The state’s pension system computer isn’t old, it’s just aging gracefully, Comptroller Thomas DiNapoli said today.
In a 26-page response to a scathing state audit last week, DiNapoli refuted that the pension-system computer software—which dates back to the 1950s—is a security threat.
“The Retirement System is run on a secure and battle-tested system written in COBOL, a very stable programming language that is extensively used throughout New York State government as well as by financial institutions throughout the world,” the report says. “It has been a reliable, safe and flexible system that has served members, retirees and users well for decades.”
The report from the Department of Financial Services last week was critical of the system, raising concerns over whether the outdated software could lead to security breaches.
It’s the latest in the ongoing war of words between DiNapoli and Cuomo forces.
DiNapoli’s response said that the audit by Benjamin Lawsky, the superintendent of the financial services department, didn’t highlight that the computer system for the $160 billion pension system is being updated/
“Beginning in April 2007, staff at the Office of the State Comptroller has been working to develop the next system of computer programs to manage NYSLRS for the coming decades,” the response said. “We have been deliberate in our process to avoid costly mistakes made by others while completing such a large system-wide transition. The lack of mention of any progress in this area by DFS is a glaring oversight.”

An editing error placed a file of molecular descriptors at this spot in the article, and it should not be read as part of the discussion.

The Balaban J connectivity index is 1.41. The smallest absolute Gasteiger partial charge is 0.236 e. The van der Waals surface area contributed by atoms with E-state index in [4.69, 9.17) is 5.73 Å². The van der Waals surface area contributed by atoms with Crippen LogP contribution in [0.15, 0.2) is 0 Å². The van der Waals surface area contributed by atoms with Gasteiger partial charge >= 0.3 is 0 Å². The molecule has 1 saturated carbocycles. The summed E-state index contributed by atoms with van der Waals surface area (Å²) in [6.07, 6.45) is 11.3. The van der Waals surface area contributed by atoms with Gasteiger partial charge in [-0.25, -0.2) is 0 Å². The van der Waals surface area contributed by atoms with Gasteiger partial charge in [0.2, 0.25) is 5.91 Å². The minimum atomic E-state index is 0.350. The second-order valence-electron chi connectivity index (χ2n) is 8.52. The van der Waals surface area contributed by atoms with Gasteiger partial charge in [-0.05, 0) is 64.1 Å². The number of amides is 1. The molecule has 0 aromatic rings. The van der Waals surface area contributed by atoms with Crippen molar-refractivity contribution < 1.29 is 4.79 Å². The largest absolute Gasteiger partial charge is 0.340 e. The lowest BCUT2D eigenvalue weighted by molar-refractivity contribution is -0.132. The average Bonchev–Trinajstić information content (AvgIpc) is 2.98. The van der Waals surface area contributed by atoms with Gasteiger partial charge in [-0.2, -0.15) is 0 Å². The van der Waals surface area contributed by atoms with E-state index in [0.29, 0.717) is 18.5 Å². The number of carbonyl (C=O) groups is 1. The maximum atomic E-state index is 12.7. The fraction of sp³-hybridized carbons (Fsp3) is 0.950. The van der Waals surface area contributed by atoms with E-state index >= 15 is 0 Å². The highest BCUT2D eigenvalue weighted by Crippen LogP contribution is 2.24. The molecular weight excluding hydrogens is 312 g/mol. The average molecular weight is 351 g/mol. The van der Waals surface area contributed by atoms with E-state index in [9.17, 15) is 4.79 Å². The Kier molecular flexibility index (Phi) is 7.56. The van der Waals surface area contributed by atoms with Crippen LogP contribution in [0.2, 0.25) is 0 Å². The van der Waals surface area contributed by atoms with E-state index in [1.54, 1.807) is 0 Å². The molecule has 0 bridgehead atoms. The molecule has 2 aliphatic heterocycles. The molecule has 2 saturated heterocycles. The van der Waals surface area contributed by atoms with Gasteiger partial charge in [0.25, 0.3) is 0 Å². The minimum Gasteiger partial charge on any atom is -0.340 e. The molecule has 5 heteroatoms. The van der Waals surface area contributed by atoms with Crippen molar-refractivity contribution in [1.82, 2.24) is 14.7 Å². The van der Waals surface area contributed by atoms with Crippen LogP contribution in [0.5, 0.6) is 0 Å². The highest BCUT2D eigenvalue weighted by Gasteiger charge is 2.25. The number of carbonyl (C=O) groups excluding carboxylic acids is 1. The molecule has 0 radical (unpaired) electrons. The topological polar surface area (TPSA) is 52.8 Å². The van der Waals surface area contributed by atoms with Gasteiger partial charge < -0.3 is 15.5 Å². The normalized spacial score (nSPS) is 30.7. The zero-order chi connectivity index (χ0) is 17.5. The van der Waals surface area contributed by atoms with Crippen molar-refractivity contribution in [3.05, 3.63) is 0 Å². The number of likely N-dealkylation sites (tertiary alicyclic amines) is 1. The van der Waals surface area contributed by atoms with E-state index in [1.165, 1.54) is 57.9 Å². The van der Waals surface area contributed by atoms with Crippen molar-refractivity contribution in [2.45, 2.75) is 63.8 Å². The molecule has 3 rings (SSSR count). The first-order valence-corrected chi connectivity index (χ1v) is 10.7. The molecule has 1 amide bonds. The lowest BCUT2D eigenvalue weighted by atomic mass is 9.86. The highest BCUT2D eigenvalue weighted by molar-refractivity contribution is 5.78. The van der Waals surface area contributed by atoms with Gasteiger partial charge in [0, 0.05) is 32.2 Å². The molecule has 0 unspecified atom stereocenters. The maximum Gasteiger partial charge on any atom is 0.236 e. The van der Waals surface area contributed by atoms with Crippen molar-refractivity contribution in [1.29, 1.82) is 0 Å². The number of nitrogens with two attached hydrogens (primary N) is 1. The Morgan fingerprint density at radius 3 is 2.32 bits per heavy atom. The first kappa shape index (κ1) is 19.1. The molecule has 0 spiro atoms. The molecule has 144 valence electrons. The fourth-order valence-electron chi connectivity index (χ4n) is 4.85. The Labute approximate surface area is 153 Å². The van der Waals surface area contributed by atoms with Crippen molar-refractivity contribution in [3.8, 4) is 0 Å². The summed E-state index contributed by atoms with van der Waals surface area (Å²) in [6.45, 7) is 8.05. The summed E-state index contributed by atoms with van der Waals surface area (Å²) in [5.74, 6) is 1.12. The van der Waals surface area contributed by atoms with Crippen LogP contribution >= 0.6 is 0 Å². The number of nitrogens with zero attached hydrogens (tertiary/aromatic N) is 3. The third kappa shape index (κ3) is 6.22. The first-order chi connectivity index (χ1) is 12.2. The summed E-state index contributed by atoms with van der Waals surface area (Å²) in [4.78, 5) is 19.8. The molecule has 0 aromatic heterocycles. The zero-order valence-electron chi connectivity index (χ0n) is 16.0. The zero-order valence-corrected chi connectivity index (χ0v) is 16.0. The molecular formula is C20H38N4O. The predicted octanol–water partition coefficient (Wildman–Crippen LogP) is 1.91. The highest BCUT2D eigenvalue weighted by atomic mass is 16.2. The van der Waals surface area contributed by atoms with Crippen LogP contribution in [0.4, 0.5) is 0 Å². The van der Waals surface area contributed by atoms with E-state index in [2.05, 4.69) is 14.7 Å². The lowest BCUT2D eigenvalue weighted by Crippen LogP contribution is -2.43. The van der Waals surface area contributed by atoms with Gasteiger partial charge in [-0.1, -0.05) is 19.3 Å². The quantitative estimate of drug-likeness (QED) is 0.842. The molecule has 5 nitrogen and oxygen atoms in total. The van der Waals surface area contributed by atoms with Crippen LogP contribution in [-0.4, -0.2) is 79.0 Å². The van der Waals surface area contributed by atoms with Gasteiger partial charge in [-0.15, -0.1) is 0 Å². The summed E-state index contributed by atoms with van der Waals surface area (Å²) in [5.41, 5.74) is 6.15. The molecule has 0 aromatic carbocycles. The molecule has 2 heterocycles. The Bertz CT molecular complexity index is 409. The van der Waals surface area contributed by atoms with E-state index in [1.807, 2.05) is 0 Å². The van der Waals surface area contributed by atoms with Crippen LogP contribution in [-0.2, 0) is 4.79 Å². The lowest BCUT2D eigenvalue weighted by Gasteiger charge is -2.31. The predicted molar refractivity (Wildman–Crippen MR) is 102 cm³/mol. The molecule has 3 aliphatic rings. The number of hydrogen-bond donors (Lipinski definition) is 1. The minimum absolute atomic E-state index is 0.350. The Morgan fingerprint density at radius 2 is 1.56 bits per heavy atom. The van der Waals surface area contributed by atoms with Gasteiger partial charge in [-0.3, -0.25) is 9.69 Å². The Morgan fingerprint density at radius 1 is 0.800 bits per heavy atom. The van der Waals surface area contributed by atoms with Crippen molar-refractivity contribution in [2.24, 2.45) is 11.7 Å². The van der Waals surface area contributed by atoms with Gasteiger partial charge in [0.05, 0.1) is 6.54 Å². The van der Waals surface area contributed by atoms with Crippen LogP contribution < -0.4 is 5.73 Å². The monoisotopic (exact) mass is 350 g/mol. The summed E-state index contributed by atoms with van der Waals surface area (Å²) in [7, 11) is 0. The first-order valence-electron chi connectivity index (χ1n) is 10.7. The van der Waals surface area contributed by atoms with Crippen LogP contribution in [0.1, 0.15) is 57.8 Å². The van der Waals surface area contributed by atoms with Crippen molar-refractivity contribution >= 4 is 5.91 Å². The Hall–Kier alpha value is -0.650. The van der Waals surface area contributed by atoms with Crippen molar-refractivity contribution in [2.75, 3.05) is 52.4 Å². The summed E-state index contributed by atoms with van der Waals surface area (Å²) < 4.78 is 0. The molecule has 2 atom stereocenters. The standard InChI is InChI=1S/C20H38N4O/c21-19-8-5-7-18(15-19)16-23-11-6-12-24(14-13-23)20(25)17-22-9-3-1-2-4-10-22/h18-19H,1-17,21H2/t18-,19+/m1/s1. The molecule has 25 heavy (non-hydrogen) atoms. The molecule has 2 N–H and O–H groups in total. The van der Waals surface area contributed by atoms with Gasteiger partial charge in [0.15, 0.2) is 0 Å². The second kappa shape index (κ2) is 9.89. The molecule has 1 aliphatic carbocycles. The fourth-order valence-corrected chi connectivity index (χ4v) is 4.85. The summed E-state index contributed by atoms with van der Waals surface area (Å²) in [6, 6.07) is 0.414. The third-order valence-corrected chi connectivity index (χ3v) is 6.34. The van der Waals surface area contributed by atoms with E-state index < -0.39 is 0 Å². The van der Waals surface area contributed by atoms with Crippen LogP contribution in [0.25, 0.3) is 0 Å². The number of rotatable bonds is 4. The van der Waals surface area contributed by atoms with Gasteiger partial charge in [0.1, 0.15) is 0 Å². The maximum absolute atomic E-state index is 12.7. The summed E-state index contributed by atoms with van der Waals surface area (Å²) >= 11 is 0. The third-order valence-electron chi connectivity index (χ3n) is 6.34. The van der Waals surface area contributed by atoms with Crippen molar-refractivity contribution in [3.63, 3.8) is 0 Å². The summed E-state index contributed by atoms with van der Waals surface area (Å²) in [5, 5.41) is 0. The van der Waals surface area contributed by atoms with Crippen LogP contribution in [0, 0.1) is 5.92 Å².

Updated: Matt Anderson, spokesperson for the Department of Financial Services, shot back at DiNapoli’s report and said they aren’t done auditing the pension fund.
“When you are responsible for a $160 billion pension fund, you should take responsibility for problems and fix them, instead of pretending they don’t exist. The simple truth is that the Office of the State Comptroller itself has said that the system is ‘approaching a point of failure’,” Anderson said. “Their response today does not change that fact. The record also clearly shows that they have not taken sufficient steps over the last six years to address these problems. An IT failure in benefit processing for a nearly $160 billion pension fund would clearly pose a significant risk to beneficiaries and taxpayers. This is the first in a series of audits DFS will release on the state pension fund and we will continue our rigorous oversight.”